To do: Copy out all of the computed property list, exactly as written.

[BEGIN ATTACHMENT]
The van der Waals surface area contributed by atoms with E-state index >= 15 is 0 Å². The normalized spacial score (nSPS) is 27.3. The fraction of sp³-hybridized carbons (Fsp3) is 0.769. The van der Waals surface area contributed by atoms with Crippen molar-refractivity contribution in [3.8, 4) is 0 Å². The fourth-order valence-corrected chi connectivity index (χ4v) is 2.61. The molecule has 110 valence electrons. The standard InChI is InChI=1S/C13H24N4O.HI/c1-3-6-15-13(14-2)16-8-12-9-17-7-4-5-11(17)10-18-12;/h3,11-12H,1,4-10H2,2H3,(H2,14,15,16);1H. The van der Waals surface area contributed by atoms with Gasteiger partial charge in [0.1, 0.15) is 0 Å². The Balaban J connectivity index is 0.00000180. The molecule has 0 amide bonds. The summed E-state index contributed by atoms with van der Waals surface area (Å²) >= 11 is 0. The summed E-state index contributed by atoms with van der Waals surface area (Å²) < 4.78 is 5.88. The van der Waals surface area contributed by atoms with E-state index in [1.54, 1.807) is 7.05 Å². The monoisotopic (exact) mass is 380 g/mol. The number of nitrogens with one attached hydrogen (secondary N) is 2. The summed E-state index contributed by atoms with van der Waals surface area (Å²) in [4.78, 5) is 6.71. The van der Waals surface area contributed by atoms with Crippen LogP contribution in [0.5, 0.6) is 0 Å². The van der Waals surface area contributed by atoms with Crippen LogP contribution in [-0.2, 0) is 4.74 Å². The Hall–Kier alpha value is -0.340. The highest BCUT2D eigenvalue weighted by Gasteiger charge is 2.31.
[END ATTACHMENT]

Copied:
The van der Waals surface area contributed by atoms with E-state index >= 15 is 0 Å². The normalized spacial score (nSPS) is 27.3. The fraction of sp³-hybridized carbons (Fsp3) is 0.769. The van der Waals surface area contributed by atoms with Crippen molar-refractivity contribution in [3.8, 4) is 0 Å². The fourth-order valence-corrected chi connectivity index (χ4v) is 2.61. The molecule has 110 valence electrons. The standard InChI is InChI=1S/C13H24N4O.HI/c1-3-6-15-13(14-2)16-8-12-9-17-7-4-5-11(17)10-18-12;/h3,11-12H,1,4-10H2,2H3,(H2,14,15,16);1H. The van der Waals surface area contributed by atoms with Gasteiger partial charge in [0.1, 0.15) is 0 Å². The Balaban J connectivity index is 0.00000180. The molecule has 0 amide bonds. The summed E-state index contributed by atoms with van der Waals surface area (Å²) >= 11 is 0. The summed E-state index contributed by atoms with van der Waals surface area (Å²) < 4.78 is 5.88. The van der Waals surface area contributed by atoms with E-state index in [1.54, 1.807) is 7.05 Å². The monoisotopic (exact) mass is 380 g/mol. The number of nitrogens with one attached hydrogen (secondary N) is 2. The summed E-state index contributed by atoms with van der Waals surface area (Å²) in [4.78, 5) is 6.71. The van der Waals surface area contributed by atoms with Crippen LogP contribution in [0.5, 0.6) is 0 Å². The van der Waals surface area contributed by atoms with Crippen LogP contribution in [-0.2, 0) is 4.74 Å². The Hall–Kier alpha value is -0.340. The highest BCUT2D eigenvalue weighted by Gasteiger charge is 2.31.